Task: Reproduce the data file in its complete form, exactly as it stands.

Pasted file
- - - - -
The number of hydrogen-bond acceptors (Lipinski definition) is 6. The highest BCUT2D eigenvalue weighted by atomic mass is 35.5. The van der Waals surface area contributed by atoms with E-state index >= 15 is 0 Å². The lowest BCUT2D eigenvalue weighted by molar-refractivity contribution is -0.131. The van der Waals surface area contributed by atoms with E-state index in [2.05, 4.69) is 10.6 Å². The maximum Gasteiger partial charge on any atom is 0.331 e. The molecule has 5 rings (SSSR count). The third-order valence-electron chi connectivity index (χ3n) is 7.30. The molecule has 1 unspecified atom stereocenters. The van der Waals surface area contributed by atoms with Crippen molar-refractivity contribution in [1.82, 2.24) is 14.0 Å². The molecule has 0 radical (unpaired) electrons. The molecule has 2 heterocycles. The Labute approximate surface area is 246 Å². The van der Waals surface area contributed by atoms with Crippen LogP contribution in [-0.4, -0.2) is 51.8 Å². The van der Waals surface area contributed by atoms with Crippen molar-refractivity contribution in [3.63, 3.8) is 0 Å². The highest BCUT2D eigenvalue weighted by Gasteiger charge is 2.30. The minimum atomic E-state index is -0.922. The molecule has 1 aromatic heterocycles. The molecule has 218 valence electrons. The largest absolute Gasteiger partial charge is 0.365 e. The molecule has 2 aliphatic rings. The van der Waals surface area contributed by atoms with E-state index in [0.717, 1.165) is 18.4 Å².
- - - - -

The number of hydrogen-bond acceptors (Lipinski definition) is 6. The highest BCUT2D eigenvalue weighted by atomic mass is 35.5. The van der Waals surface area contributed by atoms with E-state index >= 15 is 0 Å². The lowest BCUT2D eigenvalue weighted by molar-refractivity contribution is -0.131. The van der Waals surface area contributed by atoms with E-state index in [2.05, 4.69) is 10.6 Å². The maximum Gasteiger partial charge on any atom is 0.331 e. The molecule has 5 rings (SSSR count). The third-order valence-electron chi connectivity index (χ3n) is 7.30. The molecule has 1 unspecified atom stereocenters. The van der Waals surface area contributed by atoms with Crippen molar-refractivity contribution in [1.82, 2.24) is 14.0 Å². The molecule has 0 radical (unpaired) electrons. The molecule has 2 heterocycles. The Labute approximate surface area is 246 Å². The van der Waals surface area contributed by atoms with Crippen LogP contribution in [-0.4, -0.2) is 51.8 Å². The van der Waals surface area contributed by atoms with Crippen molar-refractivity contribution in [3.63, 3.8) is 0 Å². The highest BCUT2D eigenvalue weighted by Gasteiger charge is 2.30. The minimum atomic E-state index is -0.922. The molecule has 1 aromatic heterocycles. The molecule has 218 valence electrons. The largest absolute Gasteiger partial charge is 0.365 e. The molecule has 2 aliphatic rings. The van der Waals surface area contributed by atoms with E-state index in [0.717, 1.165) is 18.4 Å².